I wrote this back on August 7, but it’s worth posting again in light of recent crypto-volatility.
Writing in The Wall Street Journal, Andy Kessler explains the mistake Isaac Newton made with his investments in the South Sea Co. After investing well and earning 100%, Newton initially sold his shares profitably. But when the South Sea Co.’s shares began to take off into bubble territory, Newton was afraid of missing out and invested once again, ultimately losing what would be millions in today’s dollars. Kessler writes of today’s bitcoin investors:
Why relive this painful history? Because half of bitcoin’s price increase over the past year came from market manipulation via another cryptocurrency known as tether, according to a paper last month from University of Texas researchers. Bitcoin has a fixed number of coins. Tether is the opposite. Its price is fixed at $1 and as buying increases, more coins are issued—now 2.7 billion of them. Turns out it was pretty easy to issue tether coins and use the proceeds to buy bitcoin. Hence the price of one bitcoin rose from around $2,500 a year ago to about $19,000 last December. Except it was the tether balance sheet and not real demand driving the purchases. Like Newton’s apple, bitcoin is trading below $6,500 and dropping.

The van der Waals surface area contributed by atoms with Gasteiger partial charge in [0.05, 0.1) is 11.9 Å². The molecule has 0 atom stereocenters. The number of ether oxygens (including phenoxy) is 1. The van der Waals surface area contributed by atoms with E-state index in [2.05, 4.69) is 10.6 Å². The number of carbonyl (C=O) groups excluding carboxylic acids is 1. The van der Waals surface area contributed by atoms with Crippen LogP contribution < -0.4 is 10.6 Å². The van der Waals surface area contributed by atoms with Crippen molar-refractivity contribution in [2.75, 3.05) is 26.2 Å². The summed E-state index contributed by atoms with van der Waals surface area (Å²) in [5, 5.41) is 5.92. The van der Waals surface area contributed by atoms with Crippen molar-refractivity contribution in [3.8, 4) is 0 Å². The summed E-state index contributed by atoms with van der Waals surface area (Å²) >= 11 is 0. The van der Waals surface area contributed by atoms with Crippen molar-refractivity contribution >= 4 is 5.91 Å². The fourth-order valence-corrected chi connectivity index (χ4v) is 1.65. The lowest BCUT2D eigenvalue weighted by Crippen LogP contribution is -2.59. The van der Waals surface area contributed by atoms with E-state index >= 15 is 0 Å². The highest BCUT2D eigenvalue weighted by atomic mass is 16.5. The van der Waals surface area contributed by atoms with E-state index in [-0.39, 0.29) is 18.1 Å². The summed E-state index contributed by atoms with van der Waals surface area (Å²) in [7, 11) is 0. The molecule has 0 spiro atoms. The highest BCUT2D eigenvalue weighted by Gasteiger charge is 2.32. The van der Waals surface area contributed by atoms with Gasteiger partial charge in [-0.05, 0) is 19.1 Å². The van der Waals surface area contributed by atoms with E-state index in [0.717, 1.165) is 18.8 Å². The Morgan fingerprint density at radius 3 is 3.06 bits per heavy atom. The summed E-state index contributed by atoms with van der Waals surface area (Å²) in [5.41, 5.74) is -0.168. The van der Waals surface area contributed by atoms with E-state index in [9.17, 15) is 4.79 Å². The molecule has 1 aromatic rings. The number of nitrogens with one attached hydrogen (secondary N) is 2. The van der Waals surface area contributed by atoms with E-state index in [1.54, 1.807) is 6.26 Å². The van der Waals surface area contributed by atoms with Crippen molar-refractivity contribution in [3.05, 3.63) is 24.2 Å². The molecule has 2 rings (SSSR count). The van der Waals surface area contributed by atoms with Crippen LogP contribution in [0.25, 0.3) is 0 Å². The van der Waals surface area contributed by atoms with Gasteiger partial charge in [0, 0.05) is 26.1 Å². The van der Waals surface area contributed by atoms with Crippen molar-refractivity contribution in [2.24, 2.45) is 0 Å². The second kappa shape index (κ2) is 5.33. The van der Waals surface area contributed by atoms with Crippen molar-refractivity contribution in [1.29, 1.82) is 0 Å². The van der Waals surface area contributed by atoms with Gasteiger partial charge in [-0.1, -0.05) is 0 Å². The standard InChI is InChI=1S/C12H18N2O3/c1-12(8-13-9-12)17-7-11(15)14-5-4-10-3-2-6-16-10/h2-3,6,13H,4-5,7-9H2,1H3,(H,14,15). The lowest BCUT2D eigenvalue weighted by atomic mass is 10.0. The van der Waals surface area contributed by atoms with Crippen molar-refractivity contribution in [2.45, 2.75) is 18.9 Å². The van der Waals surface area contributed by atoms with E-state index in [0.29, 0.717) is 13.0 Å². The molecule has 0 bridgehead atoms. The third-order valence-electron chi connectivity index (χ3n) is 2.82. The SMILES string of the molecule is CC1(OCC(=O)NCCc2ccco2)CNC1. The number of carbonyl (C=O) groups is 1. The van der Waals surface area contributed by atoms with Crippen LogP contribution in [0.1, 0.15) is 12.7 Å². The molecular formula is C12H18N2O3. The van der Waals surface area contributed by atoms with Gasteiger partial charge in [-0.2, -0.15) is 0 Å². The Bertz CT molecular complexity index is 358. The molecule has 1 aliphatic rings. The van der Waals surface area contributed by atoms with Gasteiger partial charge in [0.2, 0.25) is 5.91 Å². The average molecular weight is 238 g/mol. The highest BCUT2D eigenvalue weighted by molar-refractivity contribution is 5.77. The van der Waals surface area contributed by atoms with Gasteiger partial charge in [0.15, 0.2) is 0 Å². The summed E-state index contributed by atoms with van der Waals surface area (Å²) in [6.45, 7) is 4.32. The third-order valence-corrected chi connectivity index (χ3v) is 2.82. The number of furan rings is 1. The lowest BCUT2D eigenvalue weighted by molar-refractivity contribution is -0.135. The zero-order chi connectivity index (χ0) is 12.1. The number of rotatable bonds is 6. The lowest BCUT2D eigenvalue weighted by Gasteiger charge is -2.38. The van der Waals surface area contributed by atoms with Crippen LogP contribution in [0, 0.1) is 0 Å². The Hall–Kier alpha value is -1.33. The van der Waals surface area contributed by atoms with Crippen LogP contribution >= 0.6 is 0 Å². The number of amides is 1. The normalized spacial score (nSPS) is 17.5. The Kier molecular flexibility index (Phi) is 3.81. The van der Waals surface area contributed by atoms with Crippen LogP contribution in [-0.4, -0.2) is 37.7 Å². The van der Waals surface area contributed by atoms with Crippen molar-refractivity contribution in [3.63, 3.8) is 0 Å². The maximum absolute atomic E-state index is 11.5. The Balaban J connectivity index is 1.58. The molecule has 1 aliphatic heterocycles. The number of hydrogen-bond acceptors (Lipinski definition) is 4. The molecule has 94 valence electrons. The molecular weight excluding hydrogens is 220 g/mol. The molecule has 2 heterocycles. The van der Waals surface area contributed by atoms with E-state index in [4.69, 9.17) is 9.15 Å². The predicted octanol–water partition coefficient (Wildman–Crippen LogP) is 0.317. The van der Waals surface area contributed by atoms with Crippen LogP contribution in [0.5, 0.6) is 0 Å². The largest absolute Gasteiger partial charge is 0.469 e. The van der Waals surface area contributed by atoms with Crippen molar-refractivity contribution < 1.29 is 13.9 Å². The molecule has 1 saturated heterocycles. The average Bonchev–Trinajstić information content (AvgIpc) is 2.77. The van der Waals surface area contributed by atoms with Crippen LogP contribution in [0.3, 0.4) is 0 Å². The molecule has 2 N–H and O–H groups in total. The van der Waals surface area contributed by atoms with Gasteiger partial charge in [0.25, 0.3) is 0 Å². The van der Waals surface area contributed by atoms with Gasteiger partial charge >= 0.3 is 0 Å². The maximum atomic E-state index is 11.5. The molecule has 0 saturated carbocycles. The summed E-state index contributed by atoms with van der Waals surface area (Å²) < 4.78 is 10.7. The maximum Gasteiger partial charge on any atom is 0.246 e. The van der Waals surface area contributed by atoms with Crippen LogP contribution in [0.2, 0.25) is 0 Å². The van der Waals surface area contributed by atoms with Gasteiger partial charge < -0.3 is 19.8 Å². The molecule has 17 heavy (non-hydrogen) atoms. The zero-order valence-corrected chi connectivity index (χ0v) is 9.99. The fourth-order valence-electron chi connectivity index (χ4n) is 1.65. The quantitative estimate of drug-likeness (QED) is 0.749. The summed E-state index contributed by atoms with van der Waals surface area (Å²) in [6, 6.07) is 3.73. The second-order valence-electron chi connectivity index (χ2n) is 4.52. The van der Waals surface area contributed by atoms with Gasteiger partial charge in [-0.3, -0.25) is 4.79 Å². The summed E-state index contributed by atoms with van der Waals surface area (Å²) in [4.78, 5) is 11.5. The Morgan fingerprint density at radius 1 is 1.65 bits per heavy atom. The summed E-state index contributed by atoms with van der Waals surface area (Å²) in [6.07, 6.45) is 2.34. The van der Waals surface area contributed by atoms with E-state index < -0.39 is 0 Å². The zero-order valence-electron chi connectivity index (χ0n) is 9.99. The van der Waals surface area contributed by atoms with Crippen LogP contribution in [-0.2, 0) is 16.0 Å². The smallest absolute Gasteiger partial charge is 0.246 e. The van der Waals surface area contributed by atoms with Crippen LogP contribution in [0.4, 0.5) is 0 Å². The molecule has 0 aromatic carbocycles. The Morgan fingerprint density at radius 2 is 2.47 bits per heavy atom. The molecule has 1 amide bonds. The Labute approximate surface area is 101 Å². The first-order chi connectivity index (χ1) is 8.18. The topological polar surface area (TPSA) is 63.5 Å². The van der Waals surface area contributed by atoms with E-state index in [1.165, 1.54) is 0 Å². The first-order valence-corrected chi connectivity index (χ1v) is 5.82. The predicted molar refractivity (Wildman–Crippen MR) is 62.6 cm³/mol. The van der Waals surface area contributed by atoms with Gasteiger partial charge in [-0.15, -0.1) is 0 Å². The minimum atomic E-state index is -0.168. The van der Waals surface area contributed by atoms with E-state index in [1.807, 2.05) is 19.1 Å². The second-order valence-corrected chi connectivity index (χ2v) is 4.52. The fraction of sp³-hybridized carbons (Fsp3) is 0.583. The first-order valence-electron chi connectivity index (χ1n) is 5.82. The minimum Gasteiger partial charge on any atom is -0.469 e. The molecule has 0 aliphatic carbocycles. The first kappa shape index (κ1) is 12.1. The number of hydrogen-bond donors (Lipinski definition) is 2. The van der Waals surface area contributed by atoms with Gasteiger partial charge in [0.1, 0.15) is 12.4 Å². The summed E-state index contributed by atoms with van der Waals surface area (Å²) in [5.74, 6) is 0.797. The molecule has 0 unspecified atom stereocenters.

Now the frenzy is in initial coin offerings, or ICOs. They have raised 800% more money so far in 2018 than the same period last year, according to TokenData. But don’t be surprised to find some balance sheet arbitrage there. Learn from Newton: When this kind of thing goes up, sooner or later, gravity works.
Read more here.